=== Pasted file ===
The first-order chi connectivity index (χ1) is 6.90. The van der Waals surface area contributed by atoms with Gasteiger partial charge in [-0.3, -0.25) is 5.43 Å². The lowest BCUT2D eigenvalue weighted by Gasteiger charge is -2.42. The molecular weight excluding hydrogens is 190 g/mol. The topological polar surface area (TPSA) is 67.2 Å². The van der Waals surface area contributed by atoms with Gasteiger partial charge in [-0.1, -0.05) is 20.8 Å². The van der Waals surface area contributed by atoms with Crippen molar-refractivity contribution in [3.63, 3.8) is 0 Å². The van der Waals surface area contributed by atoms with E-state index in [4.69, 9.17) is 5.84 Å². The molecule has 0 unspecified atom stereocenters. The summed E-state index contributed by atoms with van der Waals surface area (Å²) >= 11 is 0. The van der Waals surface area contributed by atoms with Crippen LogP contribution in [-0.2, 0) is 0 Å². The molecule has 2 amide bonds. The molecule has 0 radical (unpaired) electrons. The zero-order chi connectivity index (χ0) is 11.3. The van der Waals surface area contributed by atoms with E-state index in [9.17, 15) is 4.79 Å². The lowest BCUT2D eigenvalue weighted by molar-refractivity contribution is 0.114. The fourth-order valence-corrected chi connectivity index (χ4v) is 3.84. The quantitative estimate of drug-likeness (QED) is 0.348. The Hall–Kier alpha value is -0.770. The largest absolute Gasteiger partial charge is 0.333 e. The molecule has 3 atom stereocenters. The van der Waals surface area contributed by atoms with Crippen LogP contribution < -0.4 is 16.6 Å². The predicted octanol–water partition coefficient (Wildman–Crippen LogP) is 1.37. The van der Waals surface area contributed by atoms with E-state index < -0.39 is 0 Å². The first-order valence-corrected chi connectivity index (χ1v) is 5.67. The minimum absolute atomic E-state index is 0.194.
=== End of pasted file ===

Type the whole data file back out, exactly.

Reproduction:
The first-order chi connectivity index (χ1) is 6.90. The van der Waals surface area contributed by atoms with Gasteiger partial charge in [-0.3, -0.25) is 5.43 Å². The lowest BCUT2D eigenvalue weighted by Gasteiger charge is -2.42. The molecular weight excluding hydrogens is 190 g/mol. The topological polar surface area (TPSA) is 67.2 Å². The van der Waals surface area contributed by atoms with Gasteiger partial charge in [-0.1, -0.05) is 20.8 Å². The van der Waals surface area contributed by atoms with Crippen molar-refractivity contribution in [3.63, 3.8) is 0 Å². The van der Waals surface area contributed by atoms with E-state index in [4.69, 9.17) is 5.84 Å². The molecule has 0 unspecified atom stereocenters. The summed E-state index contributed by atoms with van der Waals surface area (Å²) >= 11 is 0. The van der Waals surface area contributed by atoms with Crippen LogP contribution in [-0.2, 0) is 0 Å². The molecule has 2 amide bonds. The molecule has 0 radical (unpaired) electrons. The zero-order chi connectivity index (χ0) is 11.3. The van der Waals surface area contributed by atoms with E-state index in [9.17, 15) is 4.79 Å². The lowest BCUT2D eigenvalue weighted by molar-refractivity contribution is 0.114. The fourth-order valence-corrected chi connectivity index (χ4v) is 3.84. The quantitative estimate of drug-likeness (QED) is 0.348. The Hall–Kier alpha value is -0.770. The largest absolute Gasteiger partial charge is 0.333 e. The molecule has 3 atom stereocenters. The van der Waals surface area contributed by atoms with Crippen LogP contribution < -0.4 is 16.6 Å². The predicted octanol–water partition coefficient (Wildman–Crippen LogP) is 1.37. The van der Waals surface area contributed by atoms with E-state index < -0.39 is 0 Å². The first-order valence-corrected chi connectivity index (χ1v) is 5.67. The minimum absolute atomic E-state index is 0.194.